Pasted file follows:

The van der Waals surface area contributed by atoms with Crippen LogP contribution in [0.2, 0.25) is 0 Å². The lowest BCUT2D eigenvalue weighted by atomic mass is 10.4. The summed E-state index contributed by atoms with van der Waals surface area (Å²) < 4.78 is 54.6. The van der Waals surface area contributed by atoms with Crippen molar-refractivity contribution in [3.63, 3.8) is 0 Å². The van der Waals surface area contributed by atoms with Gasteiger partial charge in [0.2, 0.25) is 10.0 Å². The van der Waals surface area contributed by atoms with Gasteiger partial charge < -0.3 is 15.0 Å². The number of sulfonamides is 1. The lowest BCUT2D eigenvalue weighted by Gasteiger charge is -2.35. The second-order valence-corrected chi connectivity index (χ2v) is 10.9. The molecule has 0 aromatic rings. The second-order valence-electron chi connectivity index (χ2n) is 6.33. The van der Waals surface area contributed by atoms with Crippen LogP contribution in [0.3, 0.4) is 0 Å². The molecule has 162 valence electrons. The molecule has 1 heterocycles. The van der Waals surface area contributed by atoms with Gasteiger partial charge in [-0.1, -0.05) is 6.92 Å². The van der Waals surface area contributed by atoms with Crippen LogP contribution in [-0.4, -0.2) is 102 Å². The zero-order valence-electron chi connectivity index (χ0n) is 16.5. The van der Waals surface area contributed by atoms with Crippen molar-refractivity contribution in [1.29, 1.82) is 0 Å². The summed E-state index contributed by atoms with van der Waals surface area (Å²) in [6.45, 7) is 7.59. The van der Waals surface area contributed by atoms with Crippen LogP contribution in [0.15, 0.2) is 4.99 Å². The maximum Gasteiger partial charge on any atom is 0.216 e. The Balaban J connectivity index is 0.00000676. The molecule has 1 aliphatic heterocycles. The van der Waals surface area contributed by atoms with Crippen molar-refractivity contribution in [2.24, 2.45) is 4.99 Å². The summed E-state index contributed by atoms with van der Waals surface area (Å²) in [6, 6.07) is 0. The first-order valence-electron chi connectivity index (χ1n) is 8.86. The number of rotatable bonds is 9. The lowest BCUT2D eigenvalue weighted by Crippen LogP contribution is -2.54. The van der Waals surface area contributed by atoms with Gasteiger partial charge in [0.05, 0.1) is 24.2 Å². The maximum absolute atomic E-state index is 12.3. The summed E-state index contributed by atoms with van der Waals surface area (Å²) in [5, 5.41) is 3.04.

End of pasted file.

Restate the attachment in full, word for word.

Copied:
The van der Waals surface area contributed by atoms with Crippen LogP contribution in [0.2, 0.25) is 0 Å². The lowest BCUT2D eigenvalue weighted by atomic mass is 10.4. The summed E-state index contributed by atoms with van der Waals surface area (Å²) < 4.78 is 54.6. The van der Waals surface area contributed by atoms with Crippen molar-refractivity contribution in [3.63, 3.8) is 0 Å². The van der Waals surface area contributed by atoms with Gasteiger partial charge in [0.2, 0.25) is 10.0 Å². The van der Waals surface area contributed by atoms with Gasteiger partial charge < -0.3 is 15.0 Å². The number of sulfonamides is 1. The lowest BCUT2D eigenvalue weighted by Gasteiger charge is -2.35. The second-order valence-corrected chi connectivity index (χ2v) is 10.9. The molecule has 0 aromatic rings. The second-order valence-electron chi connectivity index (χ2n) is 6.33. The van der Waals surface area contributed by atoms with Crippen LogP contribution in [0.3, 0.4) is 0 Å². The molecule has 162 valence electrons. The molecule has 1 heterocycles. The van der Waals surface area contributed by atoms with Gasteiger partial charge in [-0.1, -0.05) is 6.92 Å². The van der Waals surface area contributed by atoms with Crippen LogP contribution in [-0.4, -0.2) is 102 Å². The zero-order valence-electron chi connectivity index (χ0n) is 16.5. The van der Waals surface area contributed by atoms with Crippen molar-refractivity contribution in [1.29, 1.82) is 0 Å². The summed E-state index contributed by atoms with van der Waals surface area (Å²) in [6.45, 7) is 7.59. The van der Waals surface area contributed by atoms with Crippen LogP contribution in [0.15, 0.2) is 4.99 Å². The maximum Gasteiger partial charge on any atom is 0.216 e. The Balaban J connectivity index is 0.00000676. The molecule has 1 aliphatic heterocycles. The van der Waals surface area contributed by atoms with Crippen molar-refractivity contribution in [2.24, 2.45) is 4.99 Å². The summed E-state index contributed by atoms with van der Waals surface area (Å²) in [6, 6.07) is 0. The first-order valence-electron chi connectivity index (χ1n) is 8.86. The number of rotatable bonds is 9. The lowest BCUT2D eigenvalue weighted by Crippen LogP contribution is -2.54. The van der Waals surface area contributed by atoms with Gasteiger partial charge in [0.05, 0.1) is 24.2 Å². The maximum absolute atomic E-state index is 12.3. The summed E-state index contributed by atoms with van der Waals surface area (Å²) in [5, 5.41) is 3.04.